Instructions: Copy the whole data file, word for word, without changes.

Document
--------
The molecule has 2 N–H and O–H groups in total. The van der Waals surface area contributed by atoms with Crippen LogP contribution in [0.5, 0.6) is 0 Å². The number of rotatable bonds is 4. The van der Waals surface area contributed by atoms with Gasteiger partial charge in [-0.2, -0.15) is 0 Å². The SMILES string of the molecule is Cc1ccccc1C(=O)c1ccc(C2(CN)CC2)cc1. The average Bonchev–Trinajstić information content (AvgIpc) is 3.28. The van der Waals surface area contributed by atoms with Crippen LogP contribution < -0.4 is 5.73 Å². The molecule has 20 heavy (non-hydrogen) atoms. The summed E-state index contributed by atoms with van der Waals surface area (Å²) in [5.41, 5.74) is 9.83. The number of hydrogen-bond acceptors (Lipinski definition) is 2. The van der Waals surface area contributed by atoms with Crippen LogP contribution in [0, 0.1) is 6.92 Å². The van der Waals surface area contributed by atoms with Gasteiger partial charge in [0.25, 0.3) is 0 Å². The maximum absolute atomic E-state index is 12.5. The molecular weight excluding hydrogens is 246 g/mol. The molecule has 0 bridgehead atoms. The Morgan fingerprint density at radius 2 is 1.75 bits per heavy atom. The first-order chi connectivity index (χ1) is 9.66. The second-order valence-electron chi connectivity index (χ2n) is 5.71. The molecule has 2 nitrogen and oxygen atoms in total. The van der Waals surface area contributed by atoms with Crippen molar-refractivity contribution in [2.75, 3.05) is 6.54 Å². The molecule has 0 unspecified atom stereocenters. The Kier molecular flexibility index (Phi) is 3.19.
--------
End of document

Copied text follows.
The molecule has 2 N–H and O–H groups in total. The van der Waals surface area contributed by atoms with Crippen LogP contribution in [0.5, 0.6) is 0 Å². The number of rotatable bonds is 4. The van der Waals surface area contributed by atoms with Gasteiger partial charge in [-0.2, -0.15) is 0 Å². The SMILES string of the molecule is Cc1ccccc1C(=O)c1ccc(C2(CN)CC2)cc1. The average Bonchev–Trinajstić information content (AvgIpc) is 3.28. The van der Waals surface area contributed by atoms with Crippen LogP contribution < -0.4 is 5.73 Å². The molecule has 20 heavy (non-hydrogen) atoms. The summed E-state index contributed by atoms with van der Waals surface area (Å²) in [5.41, 5.74) is 9.83. The number of hydrogen-bond acceptors (Lipinski definition) is 2. The van der Waals surface area contributed by atoms with Crippen LogP contribution in [0, 0.1) is 6.92 Å². The van der Waals surface area contributed by atoms with Gasteiger partial charge in [0.25, 0.3) is 0 Å². The maximum absolute atomic E-state index is 12.5. The molecular weight excluding hydrogens is 246 g/mol. The molecule has 0 bridgehead atoms. The Morgan fingerprint density at radius 2 is 1.75 bits per heavy atom. The first-order chi connectivity index (χ1) is 9.66. The second-order valence-electron chi connectivity index (χ2n) is 5.71. The molecule has 2 nitrogen and oxygen atoms in total. The van der Waals surface area contributed by atoms with Crippen molar-refractivity contribution in [2.75, 3.05) is 6.54 Å². The molecule has 0 unspecified atom stereocenters. The Kier molecular flexibility index (Phi) is 3.19.